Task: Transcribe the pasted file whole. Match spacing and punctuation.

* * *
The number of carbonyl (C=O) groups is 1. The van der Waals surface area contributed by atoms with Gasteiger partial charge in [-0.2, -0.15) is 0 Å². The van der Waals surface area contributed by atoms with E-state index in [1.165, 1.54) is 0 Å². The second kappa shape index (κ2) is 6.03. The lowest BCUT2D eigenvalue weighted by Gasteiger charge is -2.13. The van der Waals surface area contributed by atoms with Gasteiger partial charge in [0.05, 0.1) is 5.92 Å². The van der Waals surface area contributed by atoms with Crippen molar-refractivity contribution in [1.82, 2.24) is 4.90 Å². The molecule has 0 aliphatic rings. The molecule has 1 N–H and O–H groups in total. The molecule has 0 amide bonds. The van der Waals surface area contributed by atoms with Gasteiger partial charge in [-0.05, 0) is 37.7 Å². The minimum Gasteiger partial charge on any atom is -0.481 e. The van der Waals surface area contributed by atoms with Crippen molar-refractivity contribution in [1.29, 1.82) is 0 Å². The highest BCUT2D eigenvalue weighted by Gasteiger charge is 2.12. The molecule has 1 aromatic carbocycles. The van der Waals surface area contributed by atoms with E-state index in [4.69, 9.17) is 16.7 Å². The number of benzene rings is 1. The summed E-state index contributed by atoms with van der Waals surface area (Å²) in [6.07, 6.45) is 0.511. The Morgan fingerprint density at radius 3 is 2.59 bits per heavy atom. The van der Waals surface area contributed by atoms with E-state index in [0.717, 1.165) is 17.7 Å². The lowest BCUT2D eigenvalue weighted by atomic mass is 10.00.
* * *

The number of carbonyl (C=O) groups is 1. The van der Waals surface area contributed by atoms with Gasteiger partial charge in [-0.2, -0.15) is 0 Å². The van der Waals surface area contributed by atoms with E-state index in [1.165, 1.54) is 0 Å². The second kappa shape index (κ2) is 6.03. The lowest BCUT2D eigenvalue weighted by Gasteiger charge is -2.13. The van der Waals surface area contributed by atoms with Gasteiger partial charge in [0.05, 0.1) is 5.92 Å². The van der Waals surface area contributed by atoms with Crippen molar-refractivity contribution in [1.82, 2.24) is 4.90 Å². The molecule has 0 aliphatic rings. The molecule has 1 N–H and O–H groups in total. The molecule has 0 amide bonds. The van der Waals surface area contributed by atoms with Gasteiger partial charge in [-0.05, 0) is 37.7 Å². The minimum Gasteiger partial charge on any atom is -0.481 e. The van der Waals surface area contributed by atoms with Crippen molar-refractivity contribution in [1.29, 1.82) is 0 Å². The highest BCUT2D eigenvalue weighted by Gasteiger charge is 2.12. The molecule has 1 aromatic carbocycles. The van der Waals surface area contributed by atoms with E-state index in [4.69, 9.17) is 16.7 Å². The number of benzene rings is 1. The summed E-state index contributed by atoms with van der Waals surface area (Å²) in [6.07, 6.45) is 0.511. The Morgan fingerprint density at radius 3 is 2.59 bits per heavy atom. The van der Waals surface area contributed by atoms with E-state index in [0.717, 1.165) is 17.7 Å². The lowest BCUT2D eigenvalue weighted by atomic mass is 10.00.